Image: Will Biden-Putin summit happen soon?   

On the other hand, despite no-show fiasco in Alaska, there is more than one reason to expect a virtual Biden-Xi summit on Earth Day next month. First, as Professor Shen Dingli, cited above, said: “According to the post-dialogue statements of both sides, Beijing and Washington have agreed to set up a joint working group on climate”. Echoing similar sentiments, senior US officials have described the need for the world’s two largest carbon emitters to cooperate with each other on climate change as a “critical standalone issue”. Second, although ruling out that China is in any kind of hurry to hold summit meeting with Biden, Professor Cui Lei of influential think-tank, China Institute of International Studies, agreed on the likelihood of a virtual summit between the two leaders on climate change: “When positive achievements in these areas take place, there will be ample reason for the two heads of state or senior officials to meet,” Third but not the last, following the appointment of John Kerry as the US Special Envoy for Climate, China followed suit and brought back its most well-known environment official Xie Zhenhua from retirement as special climate envoy. Xie, China’s chief negotiator for the Copenhagen Accord or COP 15 has been described by friend Kerry as “environment man, not geo-politics man.”

Finally, oblivious of the warning by Philippe de Commynes, and going by all positive indications in the spirit of Biden’s earlier remark during Chinese Lunar New Year telcon with Xi on areas of convergence of interest between the two competing powers, Biden and Xi virtual summit in April or in Singapore’s “Davos” WEF from May 25-28 may not promise anything but will be a welcome move to just ease tensions by “opening champagne and celebrating via the internet”. Or, as they in Chinese: “ganbei!”                                             

This is revised, updated version of an earlier article “Biden’s Summit Diplomacy: Who will he choose first, Xi or Putin?” published in Modern Diplomacy on 2 April, 2021.

China’s Art of Thwarting Democracy

Ananya Raj Kakoti, former Research Intern

On 30 June, 2020, President Xi Jinping signed a National Security Law which will drastically curb the freedoms that Hong Kong exclusively enjoys because of its ‘Special Administrative Region’ status. On the very same day, at 23:00 hours local time, an hour before the anniversary of the British handover which happened in 1997, the law came into effect. But, this was only one of the many nails that China has hammered into the coffin of Hong Kong’s ‘higher degree of autonomy’ status.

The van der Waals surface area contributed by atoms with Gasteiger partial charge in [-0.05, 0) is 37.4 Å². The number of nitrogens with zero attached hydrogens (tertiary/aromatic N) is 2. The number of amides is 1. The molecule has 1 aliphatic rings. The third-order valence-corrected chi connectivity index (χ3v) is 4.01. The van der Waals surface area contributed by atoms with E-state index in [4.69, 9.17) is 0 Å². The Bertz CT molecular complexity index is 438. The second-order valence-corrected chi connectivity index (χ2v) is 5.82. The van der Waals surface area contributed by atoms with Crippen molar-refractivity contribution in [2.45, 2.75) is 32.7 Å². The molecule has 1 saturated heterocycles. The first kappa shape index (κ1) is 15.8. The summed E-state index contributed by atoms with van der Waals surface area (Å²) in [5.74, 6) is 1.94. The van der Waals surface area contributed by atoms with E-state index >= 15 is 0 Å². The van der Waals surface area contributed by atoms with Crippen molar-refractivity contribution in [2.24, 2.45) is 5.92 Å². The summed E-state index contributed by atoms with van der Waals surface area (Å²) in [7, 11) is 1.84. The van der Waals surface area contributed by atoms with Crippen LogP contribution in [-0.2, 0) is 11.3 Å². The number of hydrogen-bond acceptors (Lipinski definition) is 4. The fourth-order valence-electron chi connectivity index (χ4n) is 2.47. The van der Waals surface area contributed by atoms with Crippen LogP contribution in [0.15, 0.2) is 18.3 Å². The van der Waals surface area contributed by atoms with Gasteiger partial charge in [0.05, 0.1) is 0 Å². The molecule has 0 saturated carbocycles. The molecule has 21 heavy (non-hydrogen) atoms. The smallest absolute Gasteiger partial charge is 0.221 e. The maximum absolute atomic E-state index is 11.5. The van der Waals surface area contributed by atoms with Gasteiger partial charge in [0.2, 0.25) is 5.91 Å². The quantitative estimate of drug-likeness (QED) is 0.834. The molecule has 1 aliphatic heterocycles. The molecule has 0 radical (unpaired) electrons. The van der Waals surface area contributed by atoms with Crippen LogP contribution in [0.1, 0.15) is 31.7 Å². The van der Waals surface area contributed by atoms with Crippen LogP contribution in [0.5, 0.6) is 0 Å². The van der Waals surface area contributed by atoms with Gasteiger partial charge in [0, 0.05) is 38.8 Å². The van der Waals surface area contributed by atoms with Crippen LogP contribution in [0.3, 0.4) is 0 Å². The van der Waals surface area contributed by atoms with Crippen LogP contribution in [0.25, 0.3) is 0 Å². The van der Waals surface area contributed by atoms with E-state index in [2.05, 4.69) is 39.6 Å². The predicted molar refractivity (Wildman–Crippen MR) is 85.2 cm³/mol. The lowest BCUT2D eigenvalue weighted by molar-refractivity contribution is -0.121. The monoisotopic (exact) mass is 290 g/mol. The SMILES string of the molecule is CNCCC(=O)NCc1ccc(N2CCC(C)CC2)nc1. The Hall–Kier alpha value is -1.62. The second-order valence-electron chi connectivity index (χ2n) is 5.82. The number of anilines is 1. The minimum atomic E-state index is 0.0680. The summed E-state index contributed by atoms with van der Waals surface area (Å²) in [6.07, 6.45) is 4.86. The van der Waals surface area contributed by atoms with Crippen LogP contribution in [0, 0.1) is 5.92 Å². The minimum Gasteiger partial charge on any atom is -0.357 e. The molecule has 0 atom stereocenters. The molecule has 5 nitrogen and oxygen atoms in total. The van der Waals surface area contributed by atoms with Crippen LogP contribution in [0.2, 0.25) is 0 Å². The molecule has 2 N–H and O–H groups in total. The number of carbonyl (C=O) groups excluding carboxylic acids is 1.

In 2018, the murder in Taipei, involving two Hong Kongers led to several complications as there is no extradition treaty between Taiwan and Hong Kong. In 2019, Beijing used this opportunity and proposed changes to update Hong Kong’s existing extradition laws claiming that the 2018 murder acted as a catalyst to the formulation of this bill as it highlighted a major “legal loophole”. The Fugitive Offenders and Mutual Legal Assistance in Criminal Matters Legislation (Amendment) Bill 2019 allows the Hong Kong government to detain and transfer individuals wanted in territories and countries with no former formal extradition agreement for trial, which includes Taiwan and Mainland China.

This bill triggered the Anti-Extradition Law Amendment Bill Movement 2019, or the popularly known as ‘2019-20 Hong Kong protests,’ causing massive protests to erupt in the city. This bill also caught the attention of many countries which led to diplomatic pressures on the city’s government, with Britain and Canada showing concern for their citizens in the city, the EU issuing a diplomatic note to Chief Executive of Hong Kong, Carrie Lam and the US pointing out that this action will make Hong Kong vulnerable to China’s “political coercion” to which China responded by asking them to not interfere in China’s internal matters and “politicise” the proposal. In September 2019, Chief Executive Carrie Lam formally withdrew the bill, but by then the protests had ballooned into a movement with demands of greater democratic freedom and liberties.